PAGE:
to Treblinka on September
1, 1942. In January 1943, the Nazis tried to start another round of
deportations, however, they were stopped after four days due to Jewish
resistance. On April 19, 1943, the German army entered the ghetto
and was met again by fierce opposition. It took several months, until
June 1943, before the ghetto was liquidated. The Warsaw
ghetto uprising reverberated throughout Poland and the rest of
the world as an example of courage and defiance.
- The first ghetto built in the district of Lublin,
in April 1941, held 45,000 Jews. Fifty forced labor camps were set
up in Lublin for local Jews as well as Jews from other districts.
In 1940-41, about 12,000 Jews occupied those camps.
- The district of Cracow had a pre-war Jewish population of 250,000. The first ghetto was established
in March 1941. The ghetto underwent three mass evacuations and, during
the final one, 2,000 Jews were murdered on the spot.
- In the district of Radome, eighty percent
of the Jewish population (360,000) lost their homes in the initial
bombings of the area. The others were deported into surrounding
areas. The first deportation to Treblinka occurred on August 5, 1942. On January 1, 1943, only 29,400 Jews
remained in the districts four ghettos.
- In Galicia, the first ghetto was set up
in October 1941. On October 12, 10,000 Jews were killed at a Jewish
cemetery in the city of Stanislav.
- The district of Bialystok was created in July 1941 and contained a Jewish population of about
250,000 persons. Between June 27-July 13, 1941, more than 6,000 Jews
were murdered and the great synagogue was burned. In the final phase
of the extermination process, 40,000 Jews were killed and the rest
were sent to Treblinka, Majdanek and Auschwitz.
Poland had three major concentration
Poland also housed six extermination camps:
Post-World War II & Communist Era
Eighty-five percent of Polish Jewry perished in
the Holocaust. Following the war,
many survivors fled to Romania and Germany in hope of reaching
Palestine. Those who remained attempted to rebuild Jewish life in the
200 local communities. The American Jewish Joint Distribution
Committee and ORT opened schools and hospitals for the Jewish
communities in Poland.
Jews were still subject to anti-Semitism and pogroms. The Kielce Pogrom in July 1946, in which 40 Jews were killed, was the impetus for
another mass emigration. At the end of 1947, only 100,000 Jews
remained in Poland.
The Soviet Unions secret police essentially
governed the country and Stalins anti-Semitic regime stifled
Jewish cultural and religious activities. Jewish schools were
nationalized in 1948-49 and Yiddish was no longer used as the
language of instruction.
Stalins death in 1953 eased the situation for
the Jews, who then were allowed to reestablish connections with
Jewish organizations abroad and began producing Jewish literature. In
this 1958-59 period, 50,000 Jews emigrated to Israel, which was the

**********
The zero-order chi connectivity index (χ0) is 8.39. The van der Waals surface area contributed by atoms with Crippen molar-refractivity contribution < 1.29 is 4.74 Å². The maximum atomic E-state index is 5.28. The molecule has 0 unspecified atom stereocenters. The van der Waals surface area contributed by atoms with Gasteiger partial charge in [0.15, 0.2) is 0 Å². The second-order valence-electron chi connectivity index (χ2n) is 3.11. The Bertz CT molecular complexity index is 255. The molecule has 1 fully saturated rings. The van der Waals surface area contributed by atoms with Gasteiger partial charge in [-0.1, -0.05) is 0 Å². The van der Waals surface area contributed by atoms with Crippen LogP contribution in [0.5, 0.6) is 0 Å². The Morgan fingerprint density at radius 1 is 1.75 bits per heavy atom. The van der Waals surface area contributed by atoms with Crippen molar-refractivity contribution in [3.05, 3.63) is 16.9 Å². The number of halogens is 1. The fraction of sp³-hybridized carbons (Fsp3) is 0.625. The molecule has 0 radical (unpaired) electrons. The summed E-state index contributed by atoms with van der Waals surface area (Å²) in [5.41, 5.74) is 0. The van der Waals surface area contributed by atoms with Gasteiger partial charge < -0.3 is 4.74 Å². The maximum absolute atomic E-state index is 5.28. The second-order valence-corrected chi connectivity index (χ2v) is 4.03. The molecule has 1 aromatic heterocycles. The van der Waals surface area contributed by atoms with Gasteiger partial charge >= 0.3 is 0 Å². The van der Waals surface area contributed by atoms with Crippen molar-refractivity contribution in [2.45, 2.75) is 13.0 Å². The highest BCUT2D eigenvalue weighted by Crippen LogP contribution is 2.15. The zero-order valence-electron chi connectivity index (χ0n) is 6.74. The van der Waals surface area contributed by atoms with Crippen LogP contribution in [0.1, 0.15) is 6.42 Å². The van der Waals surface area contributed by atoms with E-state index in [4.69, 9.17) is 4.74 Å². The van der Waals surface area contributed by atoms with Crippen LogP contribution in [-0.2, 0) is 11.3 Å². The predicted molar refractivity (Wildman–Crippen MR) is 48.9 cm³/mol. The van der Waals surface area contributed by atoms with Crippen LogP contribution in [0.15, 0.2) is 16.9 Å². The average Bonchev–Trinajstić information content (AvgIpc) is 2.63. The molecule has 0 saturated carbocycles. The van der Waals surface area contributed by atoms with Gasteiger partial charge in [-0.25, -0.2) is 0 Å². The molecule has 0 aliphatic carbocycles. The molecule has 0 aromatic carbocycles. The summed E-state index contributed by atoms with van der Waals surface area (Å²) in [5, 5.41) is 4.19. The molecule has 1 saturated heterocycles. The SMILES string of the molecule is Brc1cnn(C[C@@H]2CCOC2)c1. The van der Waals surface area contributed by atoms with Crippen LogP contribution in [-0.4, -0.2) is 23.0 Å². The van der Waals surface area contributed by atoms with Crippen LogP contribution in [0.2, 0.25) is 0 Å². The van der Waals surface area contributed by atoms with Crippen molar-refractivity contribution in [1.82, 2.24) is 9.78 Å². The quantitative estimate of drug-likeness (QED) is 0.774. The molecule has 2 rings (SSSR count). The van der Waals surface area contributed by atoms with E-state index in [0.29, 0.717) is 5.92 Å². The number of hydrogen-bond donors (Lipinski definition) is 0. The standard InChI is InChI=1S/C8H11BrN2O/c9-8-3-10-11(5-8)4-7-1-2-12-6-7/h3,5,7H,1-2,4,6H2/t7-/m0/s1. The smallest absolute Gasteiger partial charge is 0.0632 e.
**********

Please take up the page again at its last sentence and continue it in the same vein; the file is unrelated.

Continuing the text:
only country Jews were able to immigrate to under Polish law.
The last mass migration of Jews from Poland took
place in 1968-69, after Israels 1967
War, because of the anti-Jewish policy adopted by Polish
communist parties, which closed down Jewish youth camps, schools and
clubs. Following the 1967 War, Poland broke off diplomatic relations
In 1977, Poland began to try to improve its image
regarding Jewish matters. Partial diplmatic relations were restored
in 1986 the first of the communistic block countries to take this
step full diplomatic relations were not restored until 1990, a
year after Poland ended its communist rule.
Present Day Poland
Approximately 3,000 to 4,000 Jews live in Poland, mainly in Warsaw, but also in Cracow, Lodz, Breslau and other cities, out of a total population of close to 40 million.
Few Jews live in the eastern part of Poland, which at one time was home to large, important communities, such as those of Lublin and Bialystok. The Coordinating Committee of Jewish Organizations in the Polish
Republic (KKOZRP) coordinates the activities of the different Jewish
organizations in Poland. The Lauder Foundation has established a
number of clubs and events for Jewish youth as well as a primary school in Warsaw. The social and Cultural
Society of Jews in Poland helps with the renewal of Jewish life and
culture; it has branches in all major cities of Poland and publishes
the Folks-Syzme, a Yiddish and Polish weekly. The Union of
Religious Congregations, or Kehilla, has a main office in Warsaw and has branches in all cities with a sizeable Jewish population. The
Union maintains the Jewish cemeteries, synagogues and charities.
Kosher restaurants can be found in Warsaw and Cracow and the JDC
maintains Kosher cafeterias in the largest Jewish centers of Poland.
be found in Warsaw, Cracow,
Zamosc, Tykocin, Lesko, Lanco, Rzeszow, Chmielnicki, Kielce and Gora
Kalwaria, but not all are functioning today. The oldest synagogue in
Poland, Stara Synagoga, built in the early 15th century,
can be found in Cracow. Today,
it hosts a Jewish museum. The Yeshiva Chachmei Lublin was reopened in Lublin in 2007, the first synagogue to be renovated and dedicated in Poland since World War II solely through funding from Polish Jewry, without government or charitable support. Prior to World War II, the yeshiva was Europe's largest.
The leading Jewish publications are the monthly Midrasz, Dos Jidische Wort, Jidele for youth and Sztendlach for primary school children. All of these publications are printed in Polish except for Dos Jidische Wort, which is published in a bi-lingual Yiddish-Polish edition. Jewish Institutions include the Jewish Historical Institute, the E.R. Kaminska State Yiddish Theater in Warsaw, and the Jewish Cultural Center in Cracow.